No, the Book isn’t Better than the Movie

A practice almost as old as movie making itself, adapting a literary text to the silver screen is a tried-and-true method Hollywood isn’t tiring of anytime soon. From the fairy-tale classics of Brothers Grimm and Disney to the multi-film, multi-million-dollar franchises of Harry Potter and Lord of the Rings, reappropriating a written text for cinema is a sure-fire way to get bums on the seat and eyes on the screen.  

However, as is common practice when this method of story adaption takes place, fans of either medium are compelled to let each other know which version is better. Whether it be because the movie followed the book too closely or not enough, whether the characters were cast wrong or erased altogether, whether entire plotlines were cut out or new ones created, judging these two formats side-by-side is a dangerously tempting, albeit misguided, pursuit. 

With the upcoming release of Where the Crawdads Sing (2022), this Daisy Edgar Jones-starring film adaption of the 2018 international bestseller by Delia Owens is sure to reignite the old debate of book to film comparison. But are these mediums even comparable? Is the process of reimagining a story to a completely different format at all fodder for comparison? Participators in this kind of discussion would be forgiven for rallying that one type of telling a particular story reigns over the other, as when it comes to consumption of content the predominate question we often ask ourselves and each other is, unfortunately, was it good?  

The binary of good and bad isn’t what rules our relationship with stories, nor much else in the world. Two stories, even if similar in plot but alternative in medium, can exist beside one another without one having to be seen as better than the other. From the nitty gritty technicalities of creating these two separate products, one being the writing and publishing of a book and the other being the writing and producing of a film, the commodities themselves exist as entirely separate entities. To judge them the same would be overlooking the intricacies of what makes them differently their own products of imagination. 

Adapting a novel-length book to a feature-length film is a process overwhelmed with elimination. All the details and the thoughts that are given the space to evolve on the pages of a book are not afforded this luxury when confined by a two-hour run time. This is why renowned Hollywood filmmaker Francis Ford Coppola (of The Godfather (1972) and Apocalypse Now (1979) fame) suggests that the short story is in fact the “natural narrative, linear narrative to become a film”. It is the abundance of ideas that fill the pages of a book that make it impossible to convey accurately a novel within the limitations of a singular film, whereas a short story with only a handful of ideas to explore offers more feasible adaptive material.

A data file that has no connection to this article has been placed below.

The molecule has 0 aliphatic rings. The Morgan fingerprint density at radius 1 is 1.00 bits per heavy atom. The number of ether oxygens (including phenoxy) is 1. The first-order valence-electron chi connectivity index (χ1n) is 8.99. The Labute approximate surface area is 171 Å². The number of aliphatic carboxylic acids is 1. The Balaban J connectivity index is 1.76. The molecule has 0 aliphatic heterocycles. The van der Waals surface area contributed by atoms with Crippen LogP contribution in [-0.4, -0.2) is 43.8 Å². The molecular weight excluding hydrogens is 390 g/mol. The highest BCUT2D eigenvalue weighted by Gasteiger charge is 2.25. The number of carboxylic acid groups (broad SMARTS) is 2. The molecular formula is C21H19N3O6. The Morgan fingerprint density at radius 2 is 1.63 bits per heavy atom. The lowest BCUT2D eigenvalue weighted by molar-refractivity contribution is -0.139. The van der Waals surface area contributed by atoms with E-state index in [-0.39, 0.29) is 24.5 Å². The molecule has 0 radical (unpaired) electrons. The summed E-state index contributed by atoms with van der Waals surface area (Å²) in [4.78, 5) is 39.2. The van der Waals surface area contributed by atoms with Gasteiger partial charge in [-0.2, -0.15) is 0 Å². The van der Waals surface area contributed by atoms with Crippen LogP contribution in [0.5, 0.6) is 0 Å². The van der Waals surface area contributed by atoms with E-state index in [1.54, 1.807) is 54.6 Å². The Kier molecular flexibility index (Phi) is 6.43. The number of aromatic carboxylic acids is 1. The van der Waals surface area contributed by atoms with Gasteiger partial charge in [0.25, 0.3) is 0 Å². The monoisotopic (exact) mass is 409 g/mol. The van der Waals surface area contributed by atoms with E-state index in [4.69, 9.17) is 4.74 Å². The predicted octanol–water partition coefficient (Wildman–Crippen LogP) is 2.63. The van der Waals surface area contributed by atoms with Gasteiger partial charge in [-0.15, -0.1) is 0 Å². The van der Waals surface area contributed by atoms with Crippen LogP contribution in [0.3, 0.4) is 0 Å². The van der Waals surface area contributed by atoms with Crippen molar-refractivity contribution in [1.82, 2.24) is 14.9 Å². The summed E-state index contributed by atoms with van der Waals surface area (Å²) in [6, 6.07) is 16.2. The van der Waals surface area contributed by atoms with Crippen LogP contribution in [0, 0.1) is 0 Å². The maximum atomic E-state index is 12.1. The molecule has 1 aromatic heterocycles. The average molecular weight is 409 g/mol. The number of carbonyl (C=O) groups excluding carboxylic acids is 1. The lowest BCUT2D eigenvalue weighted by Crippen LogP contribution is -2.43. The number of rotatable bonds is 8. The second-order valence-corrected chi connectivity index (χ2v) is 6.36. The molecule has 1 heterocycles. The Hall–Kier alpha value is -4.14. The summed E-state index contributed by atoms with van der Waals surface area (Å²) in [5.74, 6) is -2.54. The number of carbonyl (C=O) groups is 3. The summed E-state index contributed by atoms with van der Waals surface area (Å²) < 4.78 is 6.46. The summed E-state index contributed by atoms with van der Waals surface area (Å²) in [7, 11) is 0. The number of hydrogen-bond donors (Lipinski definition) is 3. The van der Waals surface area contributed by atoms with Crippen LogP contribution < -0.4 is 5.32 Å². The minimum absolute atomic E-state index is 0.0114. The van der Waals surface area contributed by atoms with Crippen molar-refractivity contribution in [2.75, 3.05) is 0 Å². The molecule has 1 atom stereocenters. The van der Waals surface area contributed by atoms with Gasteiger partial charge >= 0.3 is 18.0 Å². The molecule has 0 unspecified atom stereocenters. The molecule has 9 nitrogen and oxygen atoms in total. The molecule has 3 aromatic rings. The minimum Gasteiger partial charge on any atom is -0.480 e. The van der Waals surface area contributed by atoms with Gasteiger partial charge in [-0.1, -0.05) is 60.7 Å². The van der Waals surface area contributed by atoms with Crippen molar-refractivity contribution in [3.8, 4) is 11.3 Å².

The beauty in adaption lies in transforming a story to an entirely different perspective. While books allow readers to paint their own images in their heads, films outright give you the images on a silver platter, taking you on a journey into the filmmakers’ interpretation of the story. With the aid of music and sound and lighting and editing, these images will come together in a process of collaboration that is not only indicative of the director’s vision, but the combined effort of the swarms of people that have worked to bring this film into production. This process of collaboration is one that differs immensely from the individual practice of writing a book. And when there are that many people with that many story interpretations working on a singular filmic project, it’s never going to be the same as the book – and nor should it be. 

Some films and some books live on in popular culture with a legacy that far outweighs their counterparts. Fans of Spielberg’s Jaws (1975) and Jurassic Park (1993) may be unaware of the novel origins of these famous films, whereas lovers of Donna Tartt’s 2013 Pulitzer Prize winner The Goldfinch may never have bothered with its film adaption. Either way, consumers of print and screen media are able to enjoy, or critique, these products in and of themselves – they need not exist on a comparative scale in order to be thought of as successful or not. 

As tickets begin to come on sale for Where the Crawdads Sing, the transforming of stories from page to screen is a practice that isn’t going to be slowing down as long as the big Hollywood studios can safely bank their profits on it. With fans of the books enticed by a film version a guaranteed proportion of audience, as well as those who’ve never read the literary version, book-to-movie adaptions will remain a commercial process for as long as it is profitable. But as you sit down in front of Daisy Edgar Jones on a cinema screen and wonder what else you’ve seen her in, it might be helpful to consider these products of storytelling as existing in a league of their own.  

Article written by Juliette Salom

Catalyst has been the student publication of RMIT University since 1944. We may be older than your parents but we’re still going strong!

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